The federal government is investing up to $13.7 billion in subsidies for Volkswagen to build a new electric vehicle battery plant in the St. Thomas, Ont., area. It’s an investment that supporters say paves the way for a green technology transition, bettering the environment as a whole, while providing much-needed jobs to thousands.
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Detractors have a more literal way of interpreting the above phrase, “pave” being just one key word.
As one of those detractors, and as someone from an industry under particularly tough environmental scrutiny, I consider the multi-billion-dollar investment indicative of an endemic problem in how we’re trying to achieve environmental goals.
Namely, mistaking short-term solutions for long-term ones, and getting distracted by easy answers and shiny toys.
Aside from the vast cost in public funds, the new Volkswagen plant will destroy some 1,500 acres of prime farmland in Elgin County and remaining natural areas. Even more will be lost due to the secondary effects of expanded urban and industrial sprawl and infrastructure expansion. In a province that as of 2021 loses an average of 319 acres of farmland every single day (the true number is likely higher), are investments like this a good idea?
And while the need to kick our fossil fuel habit is real, is the answer to just make more but different kinds of cars? Is more “stuff” needed?
How long-term will the jobs associated with the plant and associated industry be? What happens when we (inevitably) hit a major recession or depression?
Whether public or private, even jobs that seem safe and stable only remain that way until budgets must be cut – or until the company in question decides it would be more profitable to move elsewhere.
The battery plant is another shiny object distracting us from real economic and environmental solutions.
What industry has been around, in some form or another, through economics thick and thin? Agriculture.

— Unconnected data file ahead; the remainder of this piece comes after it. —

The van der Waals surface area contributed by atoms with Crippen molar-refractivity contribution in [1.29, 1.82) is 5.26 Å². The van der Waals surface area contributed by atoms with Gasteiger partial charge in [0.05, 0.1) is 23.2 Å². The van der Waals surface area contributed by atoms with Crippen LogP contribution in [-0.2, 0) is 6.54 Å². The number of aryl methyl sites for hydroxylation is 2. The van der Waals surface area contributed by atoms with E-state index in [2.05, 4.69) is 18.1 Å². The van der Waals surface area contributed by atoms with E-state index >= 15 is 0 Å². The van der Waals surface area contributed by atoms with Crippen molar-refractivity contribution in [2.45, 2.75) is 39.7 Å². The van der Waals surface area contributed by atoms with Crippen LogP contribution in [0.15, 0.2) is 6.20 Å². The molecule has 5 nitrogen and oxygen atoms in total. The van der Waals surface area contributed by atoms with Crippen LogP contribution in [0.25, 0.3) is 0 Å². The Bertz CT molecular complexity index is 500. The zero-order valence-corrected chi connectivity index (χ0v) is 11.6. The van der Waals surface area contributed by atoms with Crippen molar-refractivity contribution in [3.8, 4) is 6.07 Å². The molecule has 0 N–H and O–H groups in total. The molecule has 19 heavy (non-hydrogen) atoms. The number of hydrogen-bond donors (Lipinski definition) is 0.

What industry supports communities across the country and contributes vastly more to Canada’s GDP than the automotive sector? Agriculture.
What industry is on the cutting edge of biotechnology, robotics, self-driving vehicles and other technologies? Agriculture.
What industry has the potential to simultaneously sequester carbon, expand or re-establish natural areas, and produce more food with less, all while supporting an enormous and diverse quantity of jobs and independent businesses? Agriculture.
Few other industries have this capability and potential. Yet the amounts invested in things like the Volkswagen plant are vastly disproportionate.
For example, the latest federal funding program for Canada’s entire agriculture sector totals $3.5 billion over the next five years. Even if that is doubled to account for a full decade, it’s still less than half the total amount of public funds going to a single (albeit huge) Volkswagen plant, and just barely over half of the federal government’s battery plant investment.
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Admittedly, this is not a true apples-to-apples comparison, but it illustrates the point.
Farmers find themselves responding to myriad policies, public scrutiny, economic pressures and other challenges. Historical pressures to continually maximize production and “go big or get out” are, arguably, still at play too. Then there’s the need to modernize with new production technology, lower greenhouse gas emissions and produce more with fewer resources and a shrinking land base.
This isn’t just a Canadian or North American problem. It’s global. As farmers and the farm sector are continually pushed and pulled in a dozen directions, governments worldwide continue pushing big, one-off projects like the battery plant.
The level of investment in agriculture, a sector integral to the economy, and with enormous environmental opportunity, is pathetically small.
Think of what another $13.7 billion could do for the environment if it were invested in agriculture.
How much could we reduce nitrogen emissions if every farmer had easy, affordable access to precision application equipment and fertility technologies? How much carbon could be sequestered if every farmer could actually make money by establishing permanent buffer strips or natural spaces? How much more resilient could our crops be to harsh climate conditions if we establish larger and more long-term breeding programs that embrace modern biotechnology techniques?
What’s the economic value of ensuring farms are effectively passed from generation to generation, or of programs to help new farmers get their start without taking on obscene levels of financial risk?
In Canada’s agriculture sector, there is enormous opportunity to simultaneously produce food, improve the environment and support the economy.
But we and the policy makers who represent us keep getting distracted by shiny objects.